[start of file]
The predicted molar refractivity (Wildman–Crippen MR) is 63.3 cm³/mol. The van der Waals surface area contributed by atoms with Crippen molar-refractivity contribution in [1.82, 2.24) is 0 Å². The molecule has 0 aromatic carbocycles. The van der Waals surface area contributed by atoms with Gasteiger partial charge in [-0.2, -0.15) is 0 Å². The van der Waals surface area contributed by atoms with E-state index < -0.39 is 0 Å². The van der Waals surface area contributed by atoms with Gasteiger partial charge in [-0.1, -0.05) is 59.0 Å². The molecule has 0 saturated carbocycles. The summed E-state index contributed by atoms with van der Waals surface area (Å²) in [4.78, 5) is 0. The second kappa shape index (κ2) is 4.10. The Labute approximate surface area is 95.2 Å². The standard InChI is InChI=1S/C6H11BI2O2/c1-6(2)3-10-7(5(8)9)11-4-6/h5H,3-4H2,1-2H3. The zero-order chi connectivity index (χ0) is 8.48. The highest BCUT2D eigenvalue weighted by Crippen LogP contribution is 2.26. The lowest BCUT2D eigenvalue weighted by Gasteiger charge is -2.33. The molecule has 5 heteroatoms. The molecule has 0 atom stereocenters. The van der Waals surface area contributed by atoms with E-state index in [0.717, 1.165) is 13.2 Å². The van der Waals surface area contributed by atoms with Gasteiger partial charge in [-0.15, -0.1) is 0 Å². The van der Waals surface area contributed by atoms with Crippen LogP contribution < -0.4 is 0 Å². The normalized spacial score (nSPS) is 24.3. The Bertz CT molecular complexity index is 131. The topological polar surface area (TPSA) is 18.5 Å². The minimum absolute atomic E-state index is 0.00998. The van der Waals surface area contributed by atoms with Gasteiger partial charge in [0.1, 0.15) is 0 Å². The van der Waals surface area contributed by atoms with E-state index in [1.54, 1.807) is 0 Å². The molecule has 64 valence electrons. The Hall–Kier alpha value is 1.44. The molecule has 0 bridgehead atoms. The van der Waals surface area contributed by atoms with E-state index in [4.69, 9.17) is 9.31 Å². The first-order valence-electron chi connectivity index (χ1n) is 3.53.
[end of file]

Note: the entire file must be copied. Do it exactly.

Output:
The predicted molar refractivity (Wildman–Crippen MR) is 63.3 cm³/mol. The van der Waals surface area contributed by atoms with Crippen molar-refractivity contribution in [1.82, 2.24) is 0 Å². The molecule has 0 aromatic carbocycles. The van der Waals surface area contributed by atoms with Gasteiger partial charge in [-0.2, -0.15) is 0 Å². The van der Waals surface area contributed by atoms with E-state index < -0.39 is 0 Å². The van der Waals surface area contributed by atoms with Gasteiger partial charge in [-0.1, -0.05) is 59.0 Å². The molecule has 0 saturated carbocycles. The summed E-state index contributed by atoms with van der Waals surface area (Å²) in [4.78, 5) is 0. The second kappa shape index (κ2) is 4.10. The Labute approximate surface area is 95.2 Å². The standard InChI is InChI=1S/C6H11BI2O2/c1-6(2)3-10-7(5(8)9)11-4-6/h5H,3-4H2,1-2H3. The zero-order chi connectivity index (χ0) is 8.48. The highest BCUT2D eigenvalue weighted by Crippen LogP contribution is 2.26. The lowest BCUT2D eigenvalue weighted by Gasteiger charge is -2.33. The molecule has 5 heteroatoms. The molecule has 0 atom stereocenters. The van der Waals surface area contributed by atoms with E-state index in [0.717, 1.165) is 13.2 Å². The van der Waals surface area contributed by atoms with Gasteiger partial charge in [-0.15, -0.1) is 0 Å². The van der Waals surface area contributed by atoms with Crippen LogP contribution < -0.4 is 0 Å². The normalized spacial score (nSPS) is 24.3. The Bertz CT molecular complexity index is 131. The topological polar surface area (TPSA) is 18.5 Å². The minimum absolute atomic E-state index is 0.00998. The van der Waals surface area contributed by atoms with Gasteiger partial charge in [0.1, 0.15) is 0 Å². The van der Waals surface area contributed by atoms with E-state index in [1.54, 1.807) is 0 Å². The molecule has 64 valence electrons. The Hall–Kier alpha value is 1.44. The molecule has 0 bridgehead atoms. The van der Waals surface area contributed by atoms with E-state index in [4.69, 9.17) is 9.31 Å². The first-order valence-electron chi connectivity index (χ1n) is 3.53.